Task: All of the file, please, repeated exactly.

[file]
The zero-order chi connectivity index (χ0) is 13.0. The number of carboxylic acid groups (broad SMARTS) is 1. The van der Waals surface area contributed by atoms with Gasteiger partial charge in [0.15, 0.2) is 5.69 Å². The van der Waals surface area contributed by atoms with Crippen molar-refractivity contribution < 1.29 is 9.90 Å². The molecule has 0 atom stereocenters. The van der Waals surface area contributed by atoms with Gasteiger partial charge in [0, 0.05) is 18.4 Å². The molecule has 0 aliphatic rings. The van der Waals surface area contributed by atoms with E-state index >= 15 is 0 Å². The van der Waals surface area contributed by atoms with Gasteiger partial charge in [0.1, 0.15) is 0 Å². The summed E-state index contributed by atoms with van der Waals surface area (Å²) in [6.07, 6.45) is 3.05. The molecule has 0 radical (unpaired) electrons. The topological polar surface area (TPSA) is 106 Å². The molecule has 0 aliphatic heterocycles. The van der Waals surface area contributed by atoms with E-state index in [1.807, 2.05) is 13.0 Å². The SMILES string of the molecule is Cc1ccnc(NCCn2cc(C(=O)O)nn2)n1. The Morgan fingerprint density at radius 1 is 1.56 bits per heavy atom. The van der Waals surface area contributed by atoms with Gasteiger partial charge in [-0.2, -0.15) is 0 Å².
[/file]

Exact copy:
The zero-order chi connectivity index (χ0) is 13.0. The number of carboxylic acid groups (broad SMARTS) is 1. The van der Waals surface area contributed by atoms with Gasteiger partial charge in [0.15, 0.2) is 5.69 Å². The van der Waals surface area contributed by atoms with Crippen molar-refractivity contribution < 1.29 is 9.90 Å². The molecule has 0 atom stereocenters. The van der Waals surface area contributed by atoms with Gasteiger partial charge in [0, 0.05) is 18.4 Å². The molecule has 0 aliphatic rings. The van der Waals surface area contributed by atoms with E-state index >= 15 is 0 Å². The van der Waals surface area contributed by atoms with Gasteiger partial charge in [0.1, 0.15) is 0 Å². The summed E-state index contributed by atoms with van der Waals surface area (Å²) in [6.07, 6.45) is 3.05. The molecule has 0 radical (unpaired) electrons. The topological polar surface area (TPSA) is 106 Å². The molecule has 0 aliphatic heterocycles. The van der Waals surface area contributed by atoms with E-state index in [1.807, 2.05) is 13.0 Å². The SMILES string of the molecule is Cc1ccnc(NCCn2cc(C(=O)O)nn2)n1. The Morgan fingerprint density at radius 1 is 1.56 bits per heavy atom. The van der Waals surface area contributed by atoms with Gasteiger partial charge in [-0.2, -0.15) is 0 Å².